Are you trying to make your home more energy efficient? Fortunately, you don’t have to call in the professionals or spend thousands of dollars to start making energy improvements. There are dozens of different do-it-yourself projects that can be tackled whether you consider yourself a handyman—or barely know your way around a screwdriver. Interested? Start with these simple projects:

Use a power strip.

Did you know that electronics use energy even when they are turned off? That’s right, these “energy vampires” will continue to suck up energy even when you’ve taken the time to turn the power off. For example, a cable box that has been powered off but remains plugged in can consume an average of 17.83 watts, a number that doubles if the box has DVR capabilities, too. To fix this problem, invest in a power strip and plug all your appliances or electronic devices in one area into it. Then, instead of turning off each individual appliance when you leave the house, just turn the power off on the strip. This will stop the flow of energy and prevent you from wasting money on things that aren’t even in use.

Lower the temperature.

The default temperature on hot water heaters is usually set by the manufacturer to 140 degrees Fahrenheit, however most homes can live comfortably with a lower temperature. By turning down the temperature to 120 degrees Fahrenheit, the energy savings will pile up. It’s estimated that you will save over $400 per year on your water bill with this simple project. Another bonus? Lowering the temperature on your hot water heater will help slow down the buildup of minerals and corrosion in your pipes!

Install a programmable thermostat.

Another simple project that you can tackle to make your home more energy efficient is installing a programmable thermostat. These programmable thermostats make it possible for you to set what temperature your home needs to be at all times of the day. For example, if you work a 8-5 job, you could set your thermostat to power off around 7:30 a.m. when you leave the house, and then turn back on at 4:30 p.m. so your home is cool when you get back. By using one of these models, you can cut back on energy that is wasted when you’re not even home. The Environmental Protection Agency estimates that replacing an old thermostat with a newer, programmable model can slash your energy bills by up to 15%!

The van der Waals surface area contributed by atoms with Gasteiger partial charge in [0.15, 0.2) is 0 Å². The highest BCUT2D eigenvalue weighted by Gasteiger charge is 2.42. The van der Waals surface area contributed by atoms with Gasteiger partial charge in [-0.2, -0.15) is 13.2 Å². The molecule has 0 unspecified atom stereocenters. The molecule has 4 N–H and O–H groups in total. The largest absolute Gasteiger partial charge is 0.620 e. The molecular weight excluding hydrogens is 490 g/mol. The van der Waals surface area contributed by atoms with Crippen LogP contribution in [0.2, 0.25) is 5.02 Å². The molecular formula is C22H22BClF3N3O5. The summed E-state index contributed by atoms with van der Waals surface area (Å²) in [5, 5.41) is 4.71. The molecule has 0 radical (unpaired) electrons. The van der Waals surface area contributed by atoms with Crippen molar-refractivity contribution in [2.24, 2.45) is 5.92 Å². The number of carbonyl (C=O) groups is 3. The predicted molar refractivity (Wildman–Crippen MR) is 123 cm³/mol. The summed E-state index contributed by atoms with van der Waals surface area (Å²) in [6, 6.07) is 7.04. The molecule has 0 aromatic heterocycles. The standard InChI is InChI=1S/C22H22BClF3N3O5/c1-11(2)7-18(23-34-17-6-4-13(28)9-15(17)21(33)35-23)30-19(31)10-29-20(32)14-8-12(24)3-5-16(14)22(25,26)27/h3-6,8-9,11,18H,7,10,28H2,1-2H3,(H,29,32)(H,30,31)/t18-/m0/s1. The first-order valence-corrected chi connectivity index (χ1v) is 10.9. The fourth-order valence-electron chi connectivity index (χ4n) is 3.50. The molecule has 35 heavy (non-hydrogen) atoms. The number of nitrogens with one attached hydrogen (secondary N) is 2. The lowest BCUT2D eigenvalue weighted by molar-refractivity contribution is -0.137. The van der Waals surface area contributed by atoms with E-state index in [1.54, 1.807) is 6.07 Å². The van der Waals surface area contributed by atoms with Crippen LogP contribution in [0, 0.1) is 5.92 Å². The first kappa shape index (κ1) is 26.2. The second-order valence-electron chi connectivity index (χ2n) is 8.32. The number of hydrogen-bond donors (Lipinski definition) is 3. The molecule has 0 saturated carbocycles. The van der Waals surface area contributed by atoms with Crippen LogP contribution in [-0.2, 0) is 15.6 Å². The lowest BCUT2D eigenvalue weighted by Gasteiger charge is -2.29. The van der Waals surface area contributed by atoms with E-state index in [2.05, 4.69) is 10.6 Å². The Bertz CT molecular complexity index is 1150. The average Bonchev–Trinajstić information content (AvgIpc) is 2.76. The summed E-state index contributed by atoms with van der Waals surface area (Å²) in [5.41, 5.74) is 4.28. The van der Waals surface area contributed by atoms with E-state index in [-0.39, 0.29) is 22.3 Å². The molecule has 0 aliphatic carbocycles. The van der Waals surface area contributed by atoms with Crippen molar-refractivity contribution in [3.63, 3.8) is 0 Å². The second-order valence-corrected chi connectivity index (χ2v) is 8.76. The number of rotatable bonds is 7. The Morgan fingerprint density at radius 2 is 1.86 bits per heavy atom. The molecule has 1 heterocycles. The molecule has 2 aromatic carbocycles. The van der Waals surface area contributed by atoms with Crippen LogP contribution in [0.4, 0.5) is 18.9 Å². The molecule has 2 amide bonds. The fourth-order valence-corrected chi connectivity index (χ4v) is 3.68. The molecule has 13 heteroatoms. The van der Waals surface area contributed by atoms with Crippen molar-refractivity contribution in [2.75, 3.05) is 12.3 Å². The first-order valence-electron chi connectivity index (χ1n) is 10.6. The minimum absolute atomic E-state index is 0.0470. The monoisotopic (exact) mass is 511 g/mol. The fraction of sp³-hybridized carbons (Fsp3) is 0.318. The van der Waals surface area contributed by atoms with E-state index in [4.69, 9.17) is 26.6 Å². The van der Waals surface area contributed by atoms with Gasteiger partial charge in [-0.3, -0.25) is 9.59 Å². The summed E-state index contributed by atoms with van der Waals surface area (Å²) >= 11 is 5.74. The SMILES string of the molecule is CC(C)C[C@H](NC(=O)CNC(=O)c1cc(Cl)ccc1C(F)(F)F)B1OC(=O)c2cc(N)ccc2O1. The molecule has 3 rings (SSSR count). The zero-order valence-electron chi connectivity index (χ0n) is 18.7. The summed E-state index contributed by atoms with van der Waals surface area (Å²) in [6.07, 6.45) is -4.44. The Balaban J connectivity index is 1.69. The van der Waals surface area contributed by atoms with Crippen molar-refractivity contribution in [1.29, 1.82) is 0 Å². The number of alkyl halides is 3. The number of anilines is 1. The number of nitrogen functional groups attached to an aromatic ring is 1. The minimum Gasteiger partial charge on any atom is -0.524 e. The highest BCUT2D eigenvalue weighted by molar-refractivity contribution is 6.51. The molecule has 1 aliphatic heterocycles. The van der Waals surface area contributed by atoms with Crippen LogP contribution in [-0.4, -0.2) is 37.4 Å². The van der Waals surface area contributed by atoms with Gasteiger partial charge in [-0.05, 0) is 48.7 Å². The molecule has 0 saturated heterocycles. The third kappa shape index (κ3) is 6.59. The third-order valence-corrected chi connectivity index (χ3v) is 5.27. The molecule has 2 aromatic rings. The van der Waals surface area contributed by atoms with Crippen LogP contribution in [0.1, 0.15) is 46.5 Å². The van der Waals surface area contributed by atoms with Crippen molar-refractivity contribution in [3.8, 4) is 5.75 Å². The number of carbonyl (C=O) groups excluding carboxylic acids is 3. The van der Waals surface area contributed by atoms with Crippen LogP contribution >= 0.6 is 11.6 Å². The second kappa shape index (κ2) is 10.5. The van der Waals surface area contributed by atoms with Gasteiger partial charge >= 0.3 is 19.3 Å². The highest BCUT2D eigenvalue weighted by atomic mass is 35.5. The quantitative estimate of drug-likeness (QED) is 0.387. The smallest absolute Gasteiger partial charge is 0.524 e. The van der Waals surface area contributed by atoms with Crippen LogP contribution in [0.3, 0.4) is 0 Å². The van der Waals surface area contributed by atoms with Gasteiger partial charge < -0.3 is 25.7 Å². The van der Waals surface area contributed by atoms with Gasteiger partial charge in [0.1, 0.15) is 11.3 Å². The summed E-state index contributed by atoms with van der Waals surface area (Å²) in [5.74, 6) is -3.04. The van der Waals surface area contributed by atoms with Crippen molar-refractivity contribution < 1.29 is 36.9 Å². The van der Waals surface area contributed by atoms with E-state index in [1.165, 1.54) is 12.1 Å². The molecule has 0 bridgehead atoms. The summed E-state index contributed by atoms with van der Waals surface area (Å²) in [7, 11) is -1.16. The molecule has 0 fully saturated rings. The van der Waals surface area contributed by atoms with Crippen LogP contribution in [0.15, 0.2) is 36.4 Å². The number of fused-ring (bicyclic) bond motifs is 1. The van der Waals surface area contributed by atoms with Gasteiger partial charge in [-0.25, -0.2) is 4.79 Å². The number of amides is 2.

As long as you pick a model that is compatible with your home, this is a simple project. Turn off the electricity in your home and remove the old unit from the wall. Be sure to pay attention to how the wires connected to the old unit before you remove everything completely. It might be wise to take a picture so you have something to reference. Then, screw the mounting plate from the new unit onto the wall and pull the wires through. Connect the wires to your new model and voila!

Caulk air leaks.

During the winter, air leaks can allow cool air into your home and cause your heating system to work overtime to warm the space. In the summer, the cool air from the air conditioner flows out through these leaks, so you see, this is a problem that lasts all year long. To caulk around your windows and seal up any leaks, purchase a caulk gun and caulk from your local hardware store. Then, remove any old caulk that looks like it is cracking or flaking with a knife or screwdriver. Before you start to caulk around the windows, do a few test squeezes on a piece of newspaper to make sure that the material is coming through evenly. Then, hold the gun at a 45 degree angle and slide it along the joint of the window, releasing the caulk in a steady motion. Take a spoon or knife and try to gently push the caulk deep into the cracks of the window. If you accidentally got caulk anywhere else, use a damp cloth to wipe up the mess.

Close vents.

Do you have any rooms in your home that aren’t in use most of the year such as a guest room? If so, close the heating and cooling vents in these rooms when they’re not in use. This prevents your heating and cooling system from wasting energy by trying to control the temperature in these unused rooms.

By taking the time to tackle these projects, you will be able to reach your goal of having a more energy efficient home—and you’ll save money, too!